"Jan. 15, 1929. Mrs. T. Always had
pain and swelling of the breasts with her
menses. A lump in the right breast was
removed a year ago, and pronounced cancer, after a microscopic examination. She is
pale, emaciated, weak and cachectic. The
left breast is now indurated and sore with
retracted nipples, pains worse at period.
Cadm-met. 10M has been given at intervals; single doses, Jan. 15, 1929; March 19,
1929; May 22, 1929. The breast is well and
the patient much improved every way."
Grimmer, p. 815
I could continue to launch salvo upon salvo of clinical cases and many more gems of wisdom and inspiring insights, but space constraints beg restraint. However, let me beg your indulgence as I offer an interesting case from the files of Dr. Currim.
"...(I treated) a patient with prostate
cancer. This 65 year old white male had
been originally diagnosed and treated for
about 18 months with Thuja in ascending
potencies with a disappearance of the tumor. He then decided to discontinue treatment despite my advice because of a cancer
specialist's treatment. The cancer eventually returned (with local metastases, the
prostate becoming very large and very hard),
and was partially resected. However some
time after this surgery the patient was unable to urinate without the use of a catheter.
Remembering this discussion (a previous
paper in this book, jy) and reviewing the
bladder symptoms of Kati cyanatum in
Clarke's dictionary prompted me to give
this patient one dose of Kali cyanatum
50M (the only bottle I could find and in fact
the vial originally belonging to Dr. Grimmer). The results were outstanding: Soon
after the patient could void on his own
without the catheter and physical exam of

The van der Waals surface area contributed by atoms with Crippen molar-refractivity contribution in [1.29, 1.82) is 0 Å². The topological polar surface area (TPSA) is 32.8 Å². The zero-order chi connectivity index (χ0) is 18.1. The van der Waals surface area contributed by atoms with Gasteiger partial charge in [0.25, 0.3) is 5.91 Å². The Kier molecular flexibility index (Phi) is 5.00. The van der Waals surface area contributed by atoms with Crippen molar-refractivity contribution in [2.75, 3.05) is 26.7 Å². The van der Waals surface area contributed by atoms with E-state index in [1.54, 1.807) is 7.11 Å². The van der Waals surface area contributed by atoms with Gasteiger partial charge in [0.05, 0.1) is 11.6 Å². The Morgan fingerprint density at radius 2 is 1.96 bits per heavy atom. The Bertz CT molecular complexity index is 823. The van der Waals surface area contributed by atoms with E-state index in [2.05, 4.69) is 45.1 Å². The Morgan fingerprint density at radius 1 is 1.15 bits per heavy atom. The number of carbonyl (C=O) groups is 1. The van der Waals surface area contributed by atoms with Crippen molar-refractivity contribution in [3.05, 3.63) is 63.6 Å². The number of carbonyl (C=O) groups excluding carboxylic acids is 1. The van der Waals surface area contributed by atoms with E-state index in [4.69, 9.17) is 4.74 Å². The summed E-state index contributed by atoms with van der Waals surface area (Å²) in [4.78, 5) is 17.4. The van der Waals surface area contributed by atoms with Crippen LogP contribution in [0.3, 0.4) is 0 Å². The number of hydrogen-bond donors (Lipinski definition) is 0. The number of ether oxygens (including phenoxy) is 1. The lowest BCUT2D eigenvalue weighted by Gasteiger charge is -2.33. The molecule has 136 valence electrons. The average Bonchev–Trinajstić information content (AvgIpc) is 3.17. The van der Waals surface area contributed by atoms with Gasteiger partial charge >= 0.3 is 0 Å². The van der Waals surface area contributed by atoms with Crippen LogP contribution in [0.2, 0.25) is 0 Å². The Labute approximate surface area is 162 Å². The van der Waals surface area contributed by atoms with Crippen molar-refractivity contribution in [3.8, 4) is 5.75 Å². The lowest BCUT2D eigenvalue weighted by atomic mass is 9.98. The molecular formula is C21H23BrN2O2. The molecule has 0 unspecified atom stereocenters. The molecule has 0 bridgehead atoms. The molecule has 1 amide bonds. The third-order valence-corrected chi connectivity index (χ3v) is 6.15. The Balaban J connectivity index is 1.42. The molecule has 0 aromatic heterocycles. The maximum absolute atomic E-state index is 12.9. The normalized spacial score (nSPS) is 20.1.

the prostate three weeks later by myself
revealed a prostate that was no longer as
hard. The patient continues to do well. He
has had three doses of Kali cyanatum 50M
in about two or three months. On February
17, 1996 this patient had a celebration of
his 70th year birthday party and entertained his 100 guests with his wonderful
performance of drums. He continues to
work very actively in a professional orchestra as a percussionist...."
Grimmer, p. 867
Grimmer was certainly opinionated and eclectic in his interests. One may gain insight into his personality by just reading some of the titles: "The Occult Side of Homeopathic Philosophy," "Medical Astrology," "Remarks on Fluoridation of Water," "Alumina Still Poisons the Multitude ... .. Occult Causes and Material Effects ..... Astro-Physics and Homeopathy," and "Homeopathic War Remedies" are quite interesting, as is the fifty page section, Electronic Reactions of Abrams. He brings forth many odd remedies as well: Bomhenia, Paeonia, Kali thiocyanatum, Ocimum canum, Erythrinus, Congo red, Tilia, Toxicophis, Merc-iod cum Kali-iod, which should keep you going for a while, but if your interest wanes look to Methylene Blue, Cholesterinum, Curare, Condurango, Erodium, The Euphorbias, Galium, Jequiri, Lapis albus, Oleum animale, Oxygenium, Sarsaparilla, and Sol.
Before I conclude my "investigative duties" I need to treat you to a short biographical sketch of this homeopathic giant. This information was also gleaned from Dr. Currim's compilation.
It has been said that physicians are not made but born, and this certainly applies to this Titan of homeopathy, but I don't think A.H. Grimmer (1874-1967) dreamed of becoming a physician or wondered what the life of a person caring for others would be like.
Dr. Grimmer did not have a care-free childhood, and that troubled beginning evolved into a dedicated and engrossing medical career which mirrored his work-filled younger years.
He was the oldest of nine children and, though he had a fairly normal early childhood, that all changed when the family moved from San Francisco to a 160 acre parcel of land in the north of California.
"The twelve years that followed were
rugged and adventuresome and beset with
many difficulties and tribulations. Money
and rations were scant and poor, but game
was abundant and wild fruits and berries
were plentiful. With a little flour, corn meal,
coffee, and sugar we were able to survive
the first few years of real hardship and
privation and were able to procure some
chickens and other poultry together with a
few hogs and cattle. We learned to cope
with the elements and vicissitudes of the
Grimmer, p. v.
After the second year on the farm his father suffered a terrible accident which left him an invalid, and it was up to Dr. Grimmer to provide for the large family. At 14 the future homeopathic doctor was forced to leave the farm to seek outside employment. He worked on a ranch and in a mining camp. In the latter he brought in eight dollars a month plus his room and board.